You can’t fight the weather, and instead of avoiding it, you can turn it into a natural and beautiful element of your wedding day.
As a wedding photographer AND a bride, I can testify that umbrellas add an extra touch of romance into your wedding photographs, and a rainy city can turn into a stunning backdrop for your wedding portraits.
How to Avoid It: Consult with your wedding photographer to come up with rain photo plan well in advance of the day if you’re concerned. Here at Mango Studios, we are super familiar with every wedding venue and can point to the most photogenic spots in and around them.
Scenario 2: Surviving the Formal Family Portrait Session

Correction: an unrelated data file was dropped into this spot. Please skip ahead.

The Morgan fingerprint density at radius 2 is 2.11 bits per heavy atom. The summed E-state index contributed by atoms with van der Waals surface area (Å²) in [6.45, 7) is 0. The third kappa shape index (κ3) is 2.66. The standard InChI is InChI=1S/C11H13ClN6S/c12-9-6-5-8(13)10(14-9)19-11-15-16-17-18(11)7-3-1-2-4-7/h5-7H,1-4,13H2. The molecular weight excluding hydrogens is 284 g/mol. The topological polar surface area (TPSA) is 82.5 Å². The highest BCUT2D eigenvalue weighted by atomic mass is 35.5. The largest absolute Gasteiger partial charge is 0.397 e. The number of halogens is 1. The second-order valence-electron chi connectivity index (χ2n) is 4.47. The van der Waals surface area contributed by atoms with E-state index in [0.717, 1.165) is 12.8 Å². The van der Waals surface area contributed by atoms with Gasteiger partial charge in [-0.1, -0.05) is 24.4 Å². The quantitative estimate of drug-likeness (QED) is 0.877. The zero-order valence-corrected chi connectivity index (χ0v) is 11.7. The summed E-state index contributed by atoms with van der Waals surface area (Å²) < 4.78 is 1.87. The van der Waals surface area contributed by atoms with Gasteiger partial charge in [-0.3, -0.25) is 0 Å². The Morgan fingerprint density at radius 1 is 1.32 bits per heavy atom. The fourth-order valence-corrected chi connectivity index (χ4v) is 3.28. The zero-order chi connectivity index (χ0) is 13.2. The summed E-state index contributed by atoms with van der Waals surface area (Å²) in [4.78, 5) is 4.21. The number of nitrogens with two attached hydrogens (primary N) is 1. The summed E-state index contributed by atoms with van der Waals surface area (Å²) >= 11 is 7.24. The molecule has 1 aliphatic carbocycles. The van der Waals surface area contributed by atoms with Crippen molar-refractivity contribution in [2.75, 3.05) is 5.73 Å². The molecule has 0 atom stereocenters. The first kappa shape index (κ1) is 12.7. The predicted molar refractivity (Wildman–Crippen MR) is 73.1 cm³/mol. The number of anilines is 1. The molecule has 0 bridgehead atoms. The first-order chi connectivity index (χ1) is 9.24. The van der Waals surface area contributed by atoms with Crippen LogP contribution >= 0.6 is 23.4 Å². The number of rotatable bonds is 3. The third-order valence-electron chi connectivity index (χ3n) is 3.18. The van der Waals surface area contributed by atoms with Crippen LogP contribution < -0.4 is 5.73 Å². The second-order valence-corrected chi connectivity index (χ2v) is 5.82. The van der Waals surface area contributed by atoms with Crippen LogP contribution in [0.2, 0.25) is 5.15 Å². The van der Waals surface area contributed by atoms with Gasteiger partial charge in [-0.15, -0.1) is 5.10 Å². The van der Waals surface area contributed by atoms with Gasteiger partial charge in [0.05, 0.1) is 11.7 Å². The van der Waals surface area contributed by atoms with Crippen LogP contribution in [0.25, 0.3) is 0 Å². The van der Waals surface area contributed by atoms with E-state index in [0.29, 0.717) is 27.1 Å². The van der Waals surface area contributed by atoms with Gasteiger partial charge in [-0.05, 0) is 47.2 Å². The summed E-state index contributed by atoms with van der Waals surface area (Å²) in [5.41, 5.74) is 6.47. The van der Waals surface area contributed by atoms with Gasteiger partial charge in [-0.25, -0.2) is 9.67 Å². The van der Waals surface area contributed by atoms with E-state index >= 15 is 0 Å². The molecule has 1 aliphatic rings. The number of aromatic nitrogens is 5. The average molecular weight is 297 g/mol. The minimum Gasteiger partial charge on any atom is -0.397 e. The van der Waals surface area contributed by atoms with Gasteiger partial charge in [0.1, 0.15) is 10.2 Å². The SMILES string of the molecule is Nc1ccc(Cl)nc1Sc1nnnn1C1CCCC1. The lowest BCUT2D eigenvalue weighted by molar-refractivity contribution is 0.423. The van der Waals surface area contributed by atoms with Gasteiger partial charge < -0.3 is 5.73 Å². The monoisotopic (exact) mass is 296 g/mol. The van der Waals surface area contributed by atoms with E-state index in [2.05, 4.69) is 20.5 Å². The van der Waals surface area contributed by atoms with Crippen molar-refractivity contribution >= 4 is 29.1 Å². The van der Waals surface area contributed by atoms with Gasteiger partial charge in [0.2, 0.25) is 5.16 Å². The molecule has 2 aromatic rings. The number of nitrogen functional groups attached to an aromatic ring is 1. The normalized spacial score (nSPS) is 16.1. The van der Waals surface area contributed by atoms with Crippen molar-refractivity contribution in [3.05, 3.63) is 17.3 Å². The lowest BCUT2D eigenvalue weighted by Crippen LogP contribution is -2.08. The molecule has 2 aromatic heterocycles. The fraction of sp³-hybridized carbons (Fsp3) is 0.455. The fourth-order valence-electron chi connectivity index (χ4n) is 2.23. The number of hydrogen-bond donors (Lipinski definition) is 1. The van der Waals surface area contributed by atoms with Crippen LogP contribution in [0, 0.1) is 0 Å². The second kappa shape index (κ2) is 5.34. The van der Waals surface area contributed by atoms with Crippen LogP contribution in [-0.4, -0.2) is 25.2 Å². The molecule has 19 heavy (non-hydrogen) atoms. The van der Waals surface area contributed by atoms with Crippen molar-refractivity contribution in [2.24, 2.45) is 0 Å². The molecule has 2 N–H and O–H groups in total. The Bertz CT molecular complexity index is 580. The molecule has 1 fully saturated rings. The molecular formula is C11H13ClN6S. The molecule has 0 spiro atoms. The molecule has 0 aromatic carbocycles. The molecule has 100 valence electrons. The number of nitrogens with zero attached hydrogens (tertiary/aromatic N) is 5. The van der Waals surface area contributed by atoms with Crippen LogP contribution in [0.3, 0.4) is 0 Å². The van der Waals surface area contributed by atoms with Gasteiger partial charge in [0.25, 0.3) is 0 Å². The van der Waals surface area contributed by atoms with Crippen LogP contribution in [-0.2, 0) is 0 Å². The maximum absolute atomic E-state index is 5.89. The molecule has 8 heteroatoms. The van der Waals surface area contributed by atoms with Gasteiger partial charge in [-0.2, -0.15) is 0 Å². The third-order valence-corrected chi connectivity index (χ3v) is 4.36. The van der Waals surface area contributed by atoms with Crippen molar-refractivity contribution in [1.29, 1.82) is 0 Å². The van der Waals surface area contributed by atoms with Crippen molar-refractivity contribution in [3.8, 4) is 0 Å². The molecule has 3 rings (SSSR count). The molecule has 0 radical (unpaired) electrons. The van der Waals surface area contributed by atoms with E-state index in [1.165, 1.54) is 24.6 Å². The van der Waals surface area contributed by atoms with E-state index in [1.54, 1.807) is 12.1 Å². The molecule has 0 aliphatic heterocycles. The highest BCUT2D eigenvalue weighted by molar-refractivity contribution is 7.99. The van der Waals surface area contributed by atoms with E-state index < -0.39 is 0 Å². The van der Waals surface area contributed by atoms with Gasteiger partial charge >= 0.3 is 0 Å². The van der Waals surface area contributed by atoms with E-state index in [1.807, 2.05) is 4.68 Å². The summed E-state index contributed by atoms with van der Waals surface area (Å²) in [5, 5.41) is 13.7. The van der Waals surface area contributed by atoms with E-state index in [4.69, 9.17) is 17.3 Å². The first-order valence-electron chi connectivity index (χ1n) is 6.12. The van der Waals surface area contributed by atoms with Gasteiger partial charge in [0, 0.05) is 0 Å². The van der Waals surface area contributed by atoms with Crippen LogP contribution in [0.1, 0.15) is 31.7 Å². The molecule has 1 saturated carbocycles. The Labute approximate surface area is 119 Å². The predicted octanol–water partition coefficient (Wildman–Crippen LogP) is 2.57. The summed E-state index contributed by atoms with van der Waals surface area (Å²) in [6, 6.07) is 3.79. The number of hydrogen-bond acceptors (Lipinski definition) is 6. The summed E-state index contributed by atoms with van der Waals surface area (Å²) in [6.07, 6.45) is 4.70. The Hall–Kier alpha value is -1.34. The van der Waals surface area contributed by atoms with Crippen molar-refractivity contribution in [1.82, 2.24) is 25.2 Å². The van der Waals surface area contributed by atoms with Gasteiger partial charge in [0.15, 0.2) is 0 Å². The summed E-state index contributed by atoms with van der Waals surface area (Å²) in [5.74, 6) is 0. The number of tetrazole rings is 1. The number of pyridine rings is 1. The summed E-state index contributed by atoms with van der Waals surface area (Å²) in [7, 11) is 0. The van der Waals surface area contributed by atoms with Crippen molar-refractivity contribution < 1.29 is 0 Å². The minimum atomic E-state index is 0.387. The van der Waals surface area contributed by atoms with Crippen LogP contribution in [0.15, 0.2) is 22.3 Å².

Family portraits can turn into one of the most stressful sections of your wedding day if you do not time them properly. My go-to solution is to dedicate a full hour to formal family photos as I know these things tend to run late. Nobody wants to spend their cocktail hour taking pictures if they don’t have to, and it’s natural that your family and guests want to start the celebration as soon as the ceremony is over. That is why it’s very important to discuss what group photo combinations you’d like and send a list to your wedding photographer in advance of the day. From there, we will be able to estimate how long what you have planned is going to take. Make sure your family is informed about the time and location for family photos, so that everyone is on the same page. Once handled properly, family photos can be a breeze.